How to Modify Your Diet for Acid Reflux

Bananas and many other foods are a safe and beneficial part of a diet for acid reflux.  Unfortunately, the same cannot be said for all foods.  There are many types of foods that can trigger or make acid reflux symptoms, such as heartburn, worse.  The following is information regarding five common types of foods linked to acid reflux, as well as suggestions for acid reflux friendly alternatives.

Fatty foods – Foods high in fat (I.E. red meat, sausages, bacon, ham, fast food, most processed foods) tend to be harder to digest and remain in the stomach longer.  The longer food stays within the stomach, the higher the risk of acid reflux because there is a delay in the stomach emptying its contents.

Alternative:  You need to avoid fatty foods and eliminate them whenever possible from your diet.  Opt instead for lean white meat, fish and eggs, instead of red meat, and if you eat meat on occasion, eat only a small portion of lean meat that is grilled or baked - never fried!

Fried and spicy foods – Spicy foods (I.E. black pepper, Chile peppers, Chinese, Indian and Mexican cuisine.) and foods that are deep fried, fried in butter or stir fried (I.E. potato chips, fried tortilla chips, French fries, fried rice, etc.) can be hard to digest, increase acid production, and relax the lower esophageal sphincter (LES), all of which increases the possibility of acid reflux.

Alternative: Use herbs to add zing to your meals and limit the amount of spice you put in your food. Instead of deep or pan frying, bake, steam or grill most of your food.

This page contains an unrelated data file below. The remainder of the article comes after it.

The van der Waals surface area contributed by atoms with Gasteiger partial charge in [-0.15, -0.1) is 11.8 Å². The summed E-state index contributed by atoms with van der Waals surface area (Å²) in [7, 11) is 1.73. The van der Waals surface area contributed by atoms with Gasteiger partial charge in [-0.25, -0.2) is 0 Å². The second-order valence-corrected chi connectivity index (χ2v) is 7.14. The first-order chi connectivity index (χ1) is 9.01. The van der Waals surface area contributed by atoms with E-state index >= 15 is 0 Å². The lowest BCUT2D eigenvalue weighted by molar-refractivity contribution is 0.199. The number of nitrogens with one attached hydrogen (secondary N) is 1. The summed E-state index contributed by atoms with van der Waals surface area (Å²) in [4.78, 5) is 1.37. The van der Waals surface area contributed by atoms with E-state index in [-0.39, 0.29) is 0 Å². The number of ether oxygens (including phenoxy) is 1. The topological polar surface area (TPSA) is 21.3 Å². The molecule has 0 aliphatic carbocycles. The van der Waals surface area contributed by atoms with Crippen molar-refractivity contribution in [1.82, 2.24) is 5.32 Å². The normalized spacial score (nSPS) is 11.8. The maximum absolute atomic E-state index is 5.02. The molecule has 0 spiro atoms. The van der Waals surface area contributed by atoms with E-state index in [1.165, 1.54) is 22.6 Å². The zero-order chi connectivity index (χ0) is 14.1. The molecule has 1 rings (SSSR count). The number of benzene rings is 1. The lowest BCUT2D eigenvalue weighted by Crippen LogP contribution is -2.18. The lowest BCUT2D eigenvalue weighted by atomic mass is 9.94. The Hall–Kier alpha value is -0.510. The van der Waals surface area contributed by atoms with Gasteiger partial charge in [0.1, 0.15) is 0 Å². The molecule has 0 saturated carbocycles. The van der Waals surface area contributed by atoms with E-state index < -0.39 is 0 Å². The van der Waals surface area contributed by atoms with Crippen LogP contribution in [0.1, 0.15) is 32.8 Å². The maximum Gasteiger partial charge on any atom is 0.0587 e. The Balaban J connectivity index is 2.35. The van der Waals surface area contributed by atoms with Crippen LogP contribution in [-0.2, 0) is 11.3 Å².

Dairy products –Dairy products (I.E. milk, cream, butter, cheese, ice cream made from real cream, etc.), especially when consumed frequently or before bed, tend to encourage acid production and can cause heartburn.

Alternative: If you are not allergic to dairy products, you can still enjoy them in moderation, but they should be consumed in small quantities during the daytime.  If, on occasion, you wish to have a glass of milk at night, accompany the milk with a food high in carbohydrates (I.E. bread) to help speed up digestion and minimize acid production.

Caffeinated and carbonated beverages – Carbonated beverages (I.E. soda and carbonated water) trigger burping, which, in turn, can encourage acid reflux. Caffeinated beverages (I.E. soda, coffee, tea and decaffeinated coffee) also encourage acid reflux because they cause the LES to relax.

Alternative:  The ideal beverage is plain water.  However, if you would like to include a warm beverage in your diet for acid reflux, warm water with honey, herbal tea, or caffeine free coffee are ideal options.  If you wish to drink soda, drink non-caffeinated soda and let it go flat before drinking to reduce the carbonation.

Citrus fruits – Citrus fruits (I.E. oranges, pineapples, lemons, limes, etc.) trigger acid reflux because they stimulate acid production in your stomach.

Alternatives:  Although citrus fruits should be avoided, there are many other fruits   such as bananas and apples that you can eat, and are considered very beneficial at suppressing acid and treating acid reflux symptoms.  Other fruits that can be added to a diet for acid reflux are berries such as blueberries, strawberries, raspberries, and blackberries.

Keep in mind, though many of the alternative food suggestions are suitable for the majority of acid reflux sufferers, every person responds differently to food.  Therefore, it is important that you find out which foods trigger your symptoms so you can limit and avoid these foods when creating your diet for acid reflux.

Grab your free copy of Kathryn Whittaker’s brand new Acid Reflux & GERD Newsletter - Overflowing with easy to implement methods to help you find out about following a diet for Acid Reflux and for information on acid reflux foods to eat please visit Stop Acid Reflux Now.

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